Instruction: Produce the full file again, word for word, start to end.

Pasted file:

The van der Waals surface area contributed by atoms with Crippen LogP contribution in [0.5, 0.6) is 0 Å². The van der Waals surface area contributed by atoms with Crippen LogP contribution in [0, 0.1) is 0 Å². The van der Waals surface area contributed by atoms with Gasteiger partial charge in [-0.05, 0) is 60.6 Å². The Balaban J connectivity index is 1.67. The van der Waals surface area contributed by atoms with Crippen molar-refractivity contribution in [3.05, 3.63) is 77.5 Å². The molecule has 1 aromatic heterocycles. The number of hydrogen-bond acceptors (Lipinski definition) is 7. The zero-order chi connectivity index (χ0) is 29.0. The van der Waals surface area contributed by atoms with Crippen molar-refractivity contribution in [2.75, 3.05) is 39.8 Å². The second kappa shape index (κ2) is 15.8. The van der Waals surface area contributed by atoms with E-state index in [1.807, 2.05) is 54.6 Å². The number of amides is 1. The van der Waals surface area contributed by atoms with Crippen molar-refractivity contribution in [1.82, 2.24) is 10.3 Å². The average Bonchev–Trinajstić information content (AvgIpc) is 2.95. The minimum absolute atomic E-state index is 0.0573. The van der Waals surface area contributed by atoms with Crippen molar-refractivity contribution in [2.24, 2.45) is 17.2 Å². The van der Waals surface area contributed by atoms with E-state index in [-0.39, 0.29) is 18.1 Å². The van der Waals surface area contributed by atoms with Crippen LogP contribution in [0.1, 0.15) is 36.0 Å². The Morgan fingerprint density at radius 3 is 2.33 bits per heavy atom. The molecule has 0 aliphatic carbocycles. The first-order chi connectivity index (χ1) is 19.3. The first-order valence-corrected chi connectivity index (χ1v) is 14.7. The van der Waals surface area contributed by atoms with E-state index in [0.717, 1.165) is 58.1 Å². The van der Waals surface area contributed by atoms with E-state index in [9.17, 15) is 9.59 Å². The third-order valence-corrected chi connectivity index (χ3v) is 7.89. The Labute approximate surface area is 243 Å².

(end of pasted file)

The van der Waals surface area contributed by atoms with Crippen LogP contribution in [0.5, 0.6) is 0 Å². The van der Waals surface area contributed by atoms with Crippen LogP contribution in [0, 0.1) is 0 Å². The van der Waals surface area contributed by atoms with Gasteiger partial charge in [-0.05, 0) is 60.6 Å². The Balaban J connectivity index is 1.67. The van der Waals surface area contributed by atoms with Crippen molar-refractivity contribution in [3.05, 3.63) is 77.5 Å². The molecule has 1 aromatic heterocycles. The number of hydrogen-bond acceptors (Lipinski definition) is 7. The zero-order chi connectivity index (χ0) is 29.0. The van der Waals surface area contributed by atoms with Crippen molar-refractivity contribution in [2.75, 3.05) is 39.8 Å². The second kappa shape index (κ2) is 15.8. The van der Waals surface area contributed by atoms with E-state index in [1.807, 2.05) is 54.6 Å². The number of amides is 1. The van der Waals surface area contributed by atoms with Crippen molar-refractivity contribution in [1.82, 2.24) is 10.3 Å². The average Bonchev–Trinajstić information content (AvgIpc) is 2.95. The minimum absolute atomic E-state index is 0.0573. The van der Waals surface area contributed by atoms with Crippen molar-refractivity contribution in [2.24, 2.45) is 17.2 Å². The van der Waals surface area contributed by atoms with E-state index in [-0.39, 0.29) is 18.1 Å². The van der Waals surface area contributed by atoms with Crippen LogP contribution in [0.1, 0.15) is 36.0 Å². The Morgan fingerprint density at radius 3 is 2.33 bits per heavy atom. The molecule has 0 aliphatic carbocycles. The first-order chi connectivity index (χ1) is 19.3. The first-order valence-corrected chi connectivity index (χ1v) is 14.7. The van der Waals surface area contributed by atoms with E-state index in [0.717, 1.165) is 58.1 Å². The van der Waals surface area contributed by atoms with E-state index in [9.17, 15) is 9.59 Å². The third-order valence-corrected chi connectivity index (χ3v) is 7.89. The Labute approximate surface area is 243 Å².